removing the while loop around the LATGINV = (1 << 6) line indeed gives a duty cycle of more or less than 50% (90 ns high and 110 ns low, equal to a freq. of 5MHz). But using the while loop speeds up things dramatically (15 ns low and 38 ns high, equal to approx.20MHz). Also I don't have a clue why this happens and why the duty cycle is not 50% when using the while loop. The heartbeat is still there. I used an oscilloscope with a sampling speed of 400MS/s and 0.5MB of storage memory. Using these settings I could store more than 1 ms of signal and detect the heartbeat. I think the heartbeat is caused by the PIC32M USB On-The-Go interface (see register 11-2, U1OTGIE). I could check if the heartbeat disappears disabling the T1MSECIE bit but I’m afraid that I brick the UNO32. I’m not sure if the bootloader program always returns to its default settings after a reboot. If the PIC32M USB On-The-Go interface is causing this heartbeat then I think this is a hidden “feature”. Since I’m not using the PIC32M USB On-The-Go interface it should not be enabled unless you use let’s say “Serial.begin”. Also my initial question is still open (why the strange bit flipping pattern using the program given in the first post).



Tue, 01 May 2012 04:59:11 +0000

When I did tests with "direct port io", I recall that the compiler would partially unroll my while loop. I never did figure out exactly why.

The heartbeat is almost certainly the 1ms timer interrupt. It's not that the pin goes low, but the loop pauses with the pin in whichever state it was in.


Tue, 01 May 2012 14:50:00 +0000

@WestfW, Yes, I agree the loop is halted/paused for 1.7us. Apperently this is the time needed to deal with the timer interrupt. Do you believe this is the USB On-To-Go timer?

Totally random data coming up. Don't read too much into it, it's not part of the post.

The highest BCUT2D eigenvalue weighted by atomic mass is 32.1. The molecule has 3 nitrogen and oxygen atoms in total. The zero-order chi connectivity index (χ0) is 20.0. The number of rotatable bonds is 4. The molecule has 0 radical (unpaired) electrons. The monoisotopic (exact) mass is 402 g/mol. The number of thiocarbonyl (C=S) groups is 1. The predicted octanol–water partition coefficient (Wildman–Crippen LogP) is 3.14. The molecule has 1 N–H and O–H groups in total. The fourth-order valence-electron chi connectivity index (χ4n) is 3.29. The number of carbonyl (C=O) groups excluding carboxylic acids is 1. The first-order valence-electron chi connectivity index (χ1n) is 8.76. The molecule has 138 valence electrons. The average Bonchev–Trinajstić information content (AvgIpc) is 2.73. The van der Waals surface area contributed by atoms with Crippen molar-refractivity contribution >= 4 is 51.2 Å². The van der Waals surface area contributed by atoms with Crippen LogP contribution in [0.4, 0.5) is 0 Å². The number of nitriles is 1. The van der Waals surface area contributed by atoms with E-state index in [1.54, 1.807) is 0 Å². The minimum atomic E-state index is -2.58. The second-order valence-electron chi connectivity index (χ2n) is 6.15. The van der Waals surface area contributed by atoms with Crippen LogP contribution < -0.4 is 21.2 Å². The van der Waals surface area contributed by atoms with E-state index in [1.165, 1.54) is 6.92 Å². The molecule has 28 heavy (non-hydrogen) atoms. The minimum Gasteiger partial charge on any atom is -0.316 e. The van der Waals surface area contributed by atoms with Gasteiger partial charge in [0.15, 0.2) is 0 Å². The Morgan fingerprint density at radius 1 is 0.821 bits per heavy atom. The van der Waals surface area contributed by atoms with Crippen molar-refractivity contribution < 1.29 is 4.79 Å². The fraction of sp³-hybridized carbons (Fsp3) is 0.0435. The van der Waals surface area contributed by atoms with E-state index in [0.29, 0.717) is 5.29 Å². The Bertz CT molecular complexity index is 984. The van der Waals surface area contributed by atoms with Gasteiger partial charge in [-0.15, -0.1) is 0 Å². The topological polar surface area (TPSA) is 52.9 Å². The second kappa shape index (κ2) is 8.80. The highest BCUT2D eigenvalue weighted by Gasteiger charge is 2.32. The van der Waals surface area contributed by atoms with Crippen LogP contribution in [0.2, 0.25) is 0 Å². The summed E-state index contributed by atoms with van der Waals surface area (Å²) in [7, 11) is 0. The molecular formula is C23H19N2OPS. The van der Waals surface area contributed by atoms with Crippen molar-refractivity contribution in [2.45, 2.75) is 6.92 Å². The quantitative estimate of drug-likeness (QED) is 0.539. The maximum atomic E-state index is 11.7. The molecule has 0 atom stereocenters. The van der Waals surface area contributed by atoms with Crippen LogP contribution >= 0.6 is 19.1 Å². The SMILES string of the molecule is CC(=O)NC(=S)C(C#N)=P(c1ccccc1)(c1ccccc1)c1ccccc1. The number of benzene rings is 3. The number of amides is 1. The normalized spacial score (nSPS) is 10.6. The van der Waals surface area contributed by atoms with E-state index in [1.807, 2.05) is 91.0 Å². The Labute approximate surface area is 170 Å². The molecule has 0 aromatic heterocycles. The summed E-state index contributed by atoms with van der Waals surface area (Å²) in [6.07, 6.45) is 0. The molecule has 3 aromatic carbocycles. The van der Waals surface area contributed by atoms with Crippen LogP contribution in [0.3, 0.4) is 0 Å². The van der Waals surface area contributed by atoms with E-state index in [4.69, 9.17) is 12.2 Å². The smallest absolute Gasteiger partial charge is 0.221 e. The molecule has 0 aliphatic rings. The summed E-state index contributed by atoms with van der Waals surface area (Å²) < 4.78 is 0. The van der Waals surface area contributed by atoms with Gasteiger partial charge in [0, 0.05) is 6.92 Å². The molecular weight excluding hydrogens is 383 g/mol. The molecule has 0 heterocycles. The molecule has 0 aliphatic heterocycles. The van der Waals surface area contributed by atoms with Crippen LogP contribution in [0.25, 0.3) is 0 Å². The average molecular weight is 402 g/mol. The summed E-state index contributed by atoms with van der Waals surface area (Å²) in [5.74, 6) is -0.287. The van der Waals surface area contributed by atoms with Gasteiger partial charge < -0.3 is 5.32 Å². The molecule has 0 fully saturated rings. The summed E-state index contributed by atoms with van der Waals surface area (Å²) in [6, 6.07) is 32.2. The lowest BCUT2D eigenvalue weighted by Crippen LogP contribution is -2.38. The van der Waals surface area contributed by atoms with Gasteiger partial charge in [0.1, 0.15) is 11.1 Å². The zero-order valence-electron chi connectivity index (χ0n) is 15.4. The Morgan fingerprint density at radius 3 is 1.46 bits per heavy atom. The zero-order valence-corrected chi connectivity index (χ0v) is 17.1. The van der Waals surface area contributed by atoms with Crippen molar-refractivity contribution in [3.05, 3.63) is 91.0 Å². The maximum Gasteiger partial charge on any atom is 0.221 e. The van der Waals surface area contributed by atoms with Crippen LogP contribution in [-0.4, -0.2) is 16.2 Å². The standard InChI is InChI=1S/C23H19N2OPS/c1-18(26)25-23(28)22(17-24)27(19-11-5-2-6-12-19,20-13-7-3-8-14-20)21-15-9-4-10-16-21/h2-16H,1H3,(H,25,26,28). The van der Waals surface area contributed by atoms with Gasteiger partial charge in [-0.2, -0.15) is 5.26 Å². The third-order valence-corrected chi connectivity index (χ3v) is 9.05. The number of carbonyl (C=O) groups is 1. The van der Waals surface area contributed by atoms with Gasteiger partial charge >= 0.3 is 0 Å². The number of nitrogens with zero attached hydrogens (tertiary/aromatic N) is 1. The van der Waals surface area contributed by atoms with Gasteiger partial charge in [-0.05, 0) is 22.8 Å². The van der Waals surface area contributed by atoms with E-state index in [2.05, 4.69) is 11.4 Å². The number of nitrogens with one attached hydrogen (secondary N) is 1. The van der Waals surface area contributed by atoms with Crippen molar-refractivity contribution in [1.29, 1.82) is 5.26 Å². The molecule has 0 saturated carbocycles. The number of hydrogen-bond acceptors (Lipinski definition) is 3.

Is there another compiler available then the MPIDE? Seems to me that the MPIDE is a bit too clever.....


Tue, 01 May 2012 19:10:07 +0000

There are no interrupts used for USB OTG, I do not believe.

The 1ms 'heartbeat' is the 1ms system tick timer, implemented using the Core Timer. It has nothing to do with USB.

Unless you use a library that has a USB stack, or you build for a board that uses the USB as its Serial device (which you have to select in the boards list), the code MPIDE code does nothing with the USB hardware. Completely ignores it.



Sun, 03 Jun 2012 00:37:58 +0000

Try writing your while loop in assembler.


Mon, 04 Jun 2012 13:30:45 +0000

The reason the original code did not produce 50% duty cycle is because the processor needs to do the loop construct.

In Basic, it would look like this:

LoopCounter = 1000

LoopTop: SETBIT CLEARBIT LoopCounter = LoopCounter - 1 IF LoopCounter <> 0 THEN GOTO LoopTop

So there is 'code' that needs to run every time through the loop. That code takes time. And that's why you don't get 50% duty cycle.

If you did this

LATGSET = B01000000; LATGCLR = B01000000; LATGSET = B01000000; LATGCLR = B01000000; LATGSET = B01000000; LATGCLR = B01000000; LATGSET = B01000000; LATGCLR = B01000000;

Then you'd have 50% duty cycle for 4 cycles of the waveform. But you need to loop back around eventually if you want it to run forever, and thus there will be a 'break' in the 50% waveform as the loop construct code runs.

If you remove the while() with the bit-invert code it gives you approximately 50% duty cycle, but far slower, because the loop() function is returning, all of the core MPIDE code is running, then loop() gets called again, over and over.

Make sense?

Writing in assembler won't help - you still need to do the loop and thus can't have exactly 50% duty cycle at that speed. Now, if you go a bit slower, it's possible to get exactly 50% duty cycle . . .